Since I don't have anything worth writing about, how about hitting shuffle on the iPod and seeing what comes up? If you'd like to hear these songs, most can be found by using Google to search for the artist and song title and hitting play on the embedded Lala player. (It's a new tool Google offers, but it doesn't provide anything for me to link to.)
1. Laura Cantrell "Yonder Comes a Freight Train" When the Roses Bloom Again
I haven't given this theory much thought, but I'm going to propose that the best songs about forms of transportation are about trains. Sorry cars. There's something about how the engines chug that lends itself to the rhythms of these songs and conveys the feeling of riding the rails.
2. The Streets "Who Got the Funk?" Original Pirate Material
There's a left turn--from country to British hip hop--provided by the shuffle. This short track doesn't make much sense out of the album's context. "The day in the life of a geezer," repeats Mike Skinner, essentially summarizing the concept for album about British lad culture. The song is more connective tissue than a standalone piece.
3. The Black Crowes "Sister Luck" Shake Your Money Maker
The Black Crowes bring back memories of the heritage AOR station WTUE in Dayton. While they sounded like a lot of the classic rock bands, at the time they were a new group. I don't know if this particular song would have been heard on the air, although surely their debut was played at least once at midnight, which is when they'd play one side of an album, take a break, and play the second side. Yes, albums used to have two sides (or sides at all), and rock stations used to be worth listening to.
4. The Beastie Boys "Time for Livin'" The Sounds of Science
Surely I've heard this before,but this isn't one that stood out to me. Beasties more in punk mode than rapping.
5. David Gray "Easy Way to Cry" A New Day at Midnight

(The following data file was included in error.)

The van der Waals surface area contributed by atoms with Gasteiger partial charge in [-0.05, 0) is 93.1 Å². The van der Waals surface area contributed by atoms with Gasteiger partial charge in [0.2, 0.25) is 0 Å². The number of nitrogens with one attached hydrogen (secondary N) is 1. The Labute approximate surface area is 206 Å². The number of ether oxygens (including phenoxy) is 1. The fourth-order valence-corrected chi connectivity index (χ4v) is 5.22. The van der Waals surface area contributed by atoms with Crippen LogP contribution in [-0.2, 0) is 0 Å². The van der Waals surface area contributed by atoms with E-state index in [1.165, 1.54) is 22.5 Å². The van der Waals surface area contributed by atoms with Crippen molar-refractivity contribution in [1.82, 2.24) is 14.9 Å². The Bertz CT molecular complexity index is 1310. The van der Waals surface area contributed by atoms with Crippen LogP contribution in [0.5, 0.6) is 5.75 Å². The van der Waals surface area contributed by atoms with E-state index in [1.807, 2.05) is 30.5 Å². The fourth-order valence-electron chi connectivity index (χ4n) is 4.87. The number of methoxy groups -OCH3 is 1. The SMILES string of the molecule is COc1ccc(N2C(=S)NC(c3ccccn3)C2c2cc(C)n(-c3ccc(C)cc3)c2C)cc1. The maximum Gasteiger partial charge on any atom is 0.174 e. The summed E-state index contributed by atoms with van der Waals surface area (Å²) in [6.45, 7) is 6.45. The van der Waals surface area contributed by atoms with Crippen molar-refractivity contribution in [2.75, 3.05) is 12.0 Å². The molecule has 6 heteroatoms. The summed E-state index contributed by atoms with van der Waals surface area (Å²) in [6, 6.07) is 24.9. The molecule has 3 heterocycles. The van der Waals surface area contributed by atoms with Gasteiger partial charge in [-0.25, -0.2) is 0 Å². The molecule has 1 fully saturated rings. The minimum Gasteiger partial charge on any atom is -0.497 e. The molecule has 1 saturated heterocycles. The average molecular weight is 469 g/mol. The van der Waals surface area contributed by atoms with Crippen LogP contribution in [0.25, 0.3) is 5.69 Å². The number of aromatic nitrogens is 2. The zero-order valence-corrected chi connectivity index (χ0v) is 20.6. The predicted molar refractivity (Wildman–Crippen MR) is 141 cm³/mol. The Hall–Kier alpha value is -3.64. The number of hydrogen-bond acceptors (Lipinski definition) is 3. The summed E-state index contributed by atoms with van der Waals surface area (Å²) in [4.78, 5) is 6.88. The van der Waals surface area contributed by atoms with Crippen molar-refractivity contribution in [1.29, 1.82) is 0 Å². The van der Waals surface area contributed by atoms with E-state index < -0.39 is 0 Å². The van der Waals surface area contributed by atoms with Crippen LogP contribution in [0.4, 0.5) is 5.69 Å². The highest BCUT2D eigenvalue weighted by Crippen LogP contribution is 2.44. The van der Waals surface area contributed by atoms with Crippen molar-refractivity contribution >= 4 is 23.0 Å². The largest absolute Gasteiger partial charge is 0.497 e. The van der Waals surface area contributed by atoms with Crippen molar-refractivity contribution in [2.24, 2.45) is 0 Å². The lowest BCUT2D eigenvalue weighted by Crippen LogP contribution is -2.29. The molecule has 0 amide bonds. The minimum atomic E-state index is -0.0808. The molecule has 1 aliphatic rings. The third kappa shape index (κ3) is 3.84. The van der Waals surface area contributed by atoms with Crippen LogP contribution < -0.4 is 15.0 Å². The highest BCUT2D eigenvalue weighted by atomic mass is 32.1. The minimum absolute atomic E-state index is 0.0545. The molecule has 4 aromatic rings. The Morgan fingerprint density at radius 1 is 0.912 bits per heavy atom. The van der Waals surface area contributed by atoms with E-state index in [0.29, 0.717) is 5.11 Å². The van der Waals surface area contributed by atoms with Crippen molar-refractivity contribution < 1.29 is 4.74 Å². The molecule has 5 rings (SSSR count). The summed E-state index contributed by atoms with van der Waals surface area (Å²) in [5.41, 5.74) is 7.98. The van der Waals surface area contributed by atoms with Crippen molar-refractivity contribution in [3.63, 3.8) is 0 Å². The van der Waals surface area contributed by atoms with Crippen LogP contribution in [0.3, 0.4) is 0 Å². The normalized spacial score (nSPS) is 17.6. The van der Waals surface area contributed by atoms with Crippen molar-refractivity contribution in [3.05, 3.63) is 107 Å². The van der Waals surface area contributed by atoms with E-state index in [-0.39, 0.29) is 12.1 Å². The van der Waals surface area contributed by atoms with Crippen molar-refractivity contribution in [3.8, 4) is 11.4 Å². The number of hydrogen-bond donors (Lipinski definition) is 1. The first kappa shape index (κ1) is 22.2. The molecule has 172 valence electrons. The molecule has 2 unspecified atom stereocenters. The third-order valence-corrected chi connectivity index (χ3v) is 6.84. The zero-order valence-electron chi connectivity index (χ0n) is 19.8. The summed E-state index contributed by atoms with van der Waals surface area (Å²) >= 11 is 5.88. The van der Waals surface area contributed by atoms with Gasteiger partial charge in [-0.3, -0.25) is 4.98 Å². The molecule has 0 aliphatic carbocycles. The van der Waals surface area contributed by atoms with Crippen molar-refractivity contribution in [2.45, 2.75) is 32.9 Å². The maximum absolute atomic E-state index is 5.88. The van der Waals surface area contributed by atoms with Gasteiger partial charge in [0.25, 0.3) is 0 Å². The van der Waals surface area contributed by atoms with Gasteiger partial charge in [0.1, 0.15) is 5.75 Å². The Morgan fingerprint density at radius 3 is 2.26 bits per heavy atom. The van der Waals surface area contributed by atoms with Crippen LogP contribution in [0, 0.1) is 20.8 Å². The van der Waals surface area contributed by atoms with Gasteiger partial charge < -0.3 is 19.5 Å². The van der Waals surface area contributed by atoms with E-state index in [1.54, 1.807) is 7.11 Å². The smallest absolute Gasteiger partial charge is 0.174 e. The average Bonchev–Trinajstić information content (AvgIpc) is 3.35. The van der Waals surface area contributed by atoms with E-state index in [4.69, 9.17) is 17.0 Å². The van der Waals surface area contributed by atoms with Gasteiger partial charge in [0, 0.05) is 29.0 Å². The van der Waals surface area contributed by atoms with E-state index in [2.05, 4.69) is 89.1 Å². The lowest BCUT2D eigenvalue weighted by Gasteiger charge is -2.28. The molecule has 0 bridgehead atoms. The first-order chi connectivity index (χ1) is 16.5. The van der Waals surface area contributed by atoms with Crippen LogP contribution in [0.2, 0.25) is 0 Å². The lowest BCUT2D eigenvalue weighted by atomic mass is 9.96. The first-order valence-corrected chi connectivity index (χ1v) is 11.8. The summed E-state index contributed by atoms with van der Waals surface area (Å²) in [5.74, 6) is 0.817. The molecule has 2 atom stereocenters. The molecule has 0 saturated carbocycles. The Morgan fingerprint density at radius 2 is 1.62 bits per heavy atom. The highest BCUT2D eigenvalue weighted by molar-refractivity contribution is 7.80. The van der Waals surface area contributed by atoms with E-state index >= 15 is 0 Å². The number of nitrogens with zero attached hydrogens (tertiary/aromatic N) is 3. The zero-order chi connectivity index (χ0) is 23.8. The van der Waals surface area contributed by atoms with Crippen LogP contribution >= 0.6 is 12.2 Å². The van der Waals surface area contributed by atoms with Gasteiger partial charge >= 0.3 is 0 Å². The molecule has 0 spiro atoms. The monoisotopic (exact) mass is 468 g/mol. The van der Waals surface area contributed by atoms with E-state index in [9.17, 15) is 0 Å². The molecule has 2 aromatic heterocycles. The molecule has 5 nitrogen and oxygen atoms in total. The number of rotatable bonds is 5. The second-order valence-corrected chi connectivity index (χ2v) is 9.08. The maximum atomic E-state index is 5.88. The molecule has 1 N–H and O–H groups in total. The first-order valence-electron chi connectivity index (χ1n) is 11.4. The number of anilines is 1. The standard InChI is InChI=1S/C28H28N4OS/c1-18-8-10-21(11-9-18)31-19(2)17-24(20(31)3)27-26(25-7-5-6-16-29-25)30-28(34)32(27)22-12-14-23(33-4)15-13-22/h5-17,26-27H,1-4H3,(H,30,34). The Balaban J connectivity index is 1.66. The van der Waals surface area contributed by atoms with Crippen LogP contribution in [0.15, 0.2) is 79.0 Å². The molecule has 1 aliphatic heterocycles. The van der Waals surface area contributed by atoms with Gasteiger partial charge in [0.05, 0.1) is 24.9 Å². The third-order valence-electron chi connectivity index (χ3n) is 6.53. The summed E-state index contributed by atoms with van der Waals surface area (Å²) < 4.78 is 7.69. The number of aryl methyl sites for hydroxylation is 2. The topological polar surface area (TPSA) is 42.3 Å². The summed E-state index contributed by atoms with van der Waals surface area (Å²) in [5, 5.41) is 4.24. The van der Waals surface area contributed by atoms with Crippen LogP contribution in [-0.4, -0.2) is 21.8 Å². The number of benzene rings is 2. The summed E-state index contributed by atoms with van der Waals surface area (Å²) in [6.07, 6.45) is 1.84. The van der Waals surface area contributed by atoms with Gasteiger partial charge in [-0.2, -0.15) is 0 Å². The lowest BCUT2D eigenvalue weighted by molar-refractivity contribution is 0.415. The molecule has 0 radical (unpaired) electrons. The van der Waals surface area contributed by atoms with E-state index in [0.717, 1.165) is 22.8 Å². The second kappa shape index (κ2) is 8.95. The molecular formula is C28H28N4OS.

Can't say that this particular song stirs up any memories, but the album it's from is inextricably tied in my mind to hearing a single from it on WXRT while in Chicago for a high school friend's wedding. Come to think of it, is that the only high school friend's wedding I've attended?
6. The Velvet Underground "I'm Waiting for the Man" The Velvet Underground & Nico
This album isn't considered one of the most highly influential in rock history for nothing. Funny how it can still sound current all these years later.
7. The Beta Band "Al Sharp" Hot Shots II
Totally random fact (probably): I think I bought this CD in a Rhode Island Borders.
8. Guided by Voices "Gold Star for Robot Boy" Jellyfish Reflector
I was into the Dayton indie rock legends-to-be a lot at the time because they were from where I am from (generally speaking) and because I was able to find an internet e-mail list to feed my interest in all things GBV. I didn't have a computer at home, but I'd go to the library to check my freenet account--two hours of access per 24 hours, thank you--for the daily digest in my inbox. The album in question is a live bootleg (or semi-official release). Being hip to these kinds of records was like knowing a secret, which probably helped stoke my interest, although it didn't hurt that they were at their creative peak at this time too.
9. George DeVore "Standing Right By Me" Austin, Texas Through the Eyes of Terri Herbert
Yes, it's on my iPod, but I've never heard this before. I bought the album solely for a rare Kelly Willis track (a cover of Gene Clark's "Full Circle Song") and never bothered listening to the rest. (I don't remember exactly how I acquired it, but it may have been among several CDs someone was selling as a lot on eBay.) It was a bit difficult to come across. Since it was an Austin singer-songwriter's tribute to his girlfriend killed in an accident, I don't know if this was even sold outside of Texas. Collecting songs by downloading them just isn't the same.
10. Soundgarden "Switch Opens" Down on the Upside
Shuffle goes deep again. It may be twelve or thirteen years since I've heard this cut from Soundgarden's final album.
I don't know how representative this sampling is of my musical tastes, but it's certainly eclectic.
Labels: country music, Dayton, radio, rock 'n roll